Batesville’s proposed 398-acre Tax Increment Financing district that is north, south and east of the existing 57-acre TIF area is moving forward.
After the Batesville Redevelopment Commission, Batesville Advisory Plan Commission and Batesville City Council each approved a declaratory resolution in January and February, on Feb. 26 BRC adopted a confirmatory resolution 4-0. Members Andy Saner, Darrick Cox, Beth Meyers and Dennis Harmeyer were present and Mark Fledderman was absent.
In the document, two designated taxpayers were named, Batesville Tool and Die and Hill-Rom Holdings. If they purchase additional pieces of costly equipment, personal property taxes could be captured as well as real estate taxes, explained attorney Sue Beesley, a partner at Bingham Greenebaum Doll, Indianapolis, who is advising city officials on the process.
Before the vote, a public hearing was conducted. Three citizens attended, but only Darrell Hoyer spoke.
“Are you aware it’s going to cost money” because of borrowing expenses if BRC has a bond sale to pay for infrastructure improvements, then repays the debt with TIF revenue? Beesley noted that despite interest rates ranging from 2-8 percent, “in Indiana there have been many, many TIF bonds issued.”
She asked Mayor Rick Fledderman if he planned to do projects to better the area before development occurs.
Fledderman said there would have to be a guaranteed annual TIF amount before a bond was issued. The first project might be to improve the road just south of I-74 that leads to restaurants and a hotel. “That’s not owned by the city, it’s owned by the businesses.”
Hoyer, who was the Lebanon High School principal before retirement, was concerned how school funding would be affected by the TIF district. “The impact to the schools is substantially less due to the way schools are financed” now, the mayor pointed out. Tax impact statements were mailed to each of the taxing units (townships, counties, the Batesville library and Batesville Community School Corp.) and a public hearing notice for Feb. 26 was published in The Herald-Tribune Feb. 15, but no taxing unit representatives were there to protest the TIF proposal.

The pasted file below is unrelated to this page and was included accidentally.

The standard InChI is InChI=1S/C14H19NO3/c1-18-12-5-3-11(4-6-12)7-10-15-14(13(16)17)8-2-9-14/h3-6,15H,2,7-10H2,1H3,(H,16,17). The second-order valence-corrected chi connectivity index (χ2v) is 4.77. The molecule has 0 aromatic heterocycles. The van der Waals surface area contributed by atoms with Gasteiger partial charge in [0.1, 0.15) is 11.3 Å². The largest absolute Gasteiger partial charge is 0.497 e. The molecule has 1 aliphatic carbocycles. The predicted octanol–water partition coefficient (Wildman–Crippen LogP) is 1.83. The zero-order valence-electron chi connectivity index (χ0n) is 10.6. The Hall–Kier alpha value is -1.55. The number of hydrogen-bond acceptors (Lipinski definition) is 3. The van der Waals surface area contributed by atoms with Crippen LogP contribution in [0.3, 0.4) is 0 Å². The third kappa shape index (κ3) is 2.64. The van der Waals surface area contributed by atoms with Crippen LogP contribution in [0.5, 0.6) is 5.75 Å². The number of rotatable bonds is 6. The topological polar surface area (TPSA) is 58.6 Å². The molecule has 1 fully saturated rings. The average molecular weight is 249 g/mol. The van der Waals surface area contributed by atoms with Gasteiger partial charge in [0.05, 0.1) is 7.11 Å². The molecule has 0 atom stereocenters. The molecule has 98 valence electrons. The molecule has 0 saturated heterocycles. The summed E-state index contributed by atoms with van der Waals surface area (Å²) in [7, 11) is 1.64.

Saner, who is BRC president, told Hoyer, “We don’t think we’re doing this to the detriment of our public entities. Jennings and Decatur counties have been very successful with their TIF districts. We see this as a way to make sure that in the future we’ve got the opportunities to generate additional revenue to facilitate the infrastructure improvements.”
Fledderman added that entities that support the Tax Increment Financing area, such as the fire department, also could share TIF dollars.
According to the timeline proposed by Beesley, the council will vote on whether to approve the final resolution March 11. If it is OK’d, the resolution will be recorded by recorders in Ripley and Franklin counties and filed with county auditors and Indiana Department of Local Government Finance.
TIF PROCESS EXPLAINED
• What is the Tax Increment Financing process? An economic development area is defined, then an allocation area equal to or less than and within the original space. The base assessed value for property taxes is frozen. As development comes, the increase from the base to the new assessed value is determined. Those extra taxes that are spun off go to pay for infrastructure development in that area for the number of years designated. After the time period for the TIF district expires (25 years or less from the time debt, such as a bond, is issued), the original taxing units receive the additional taxes.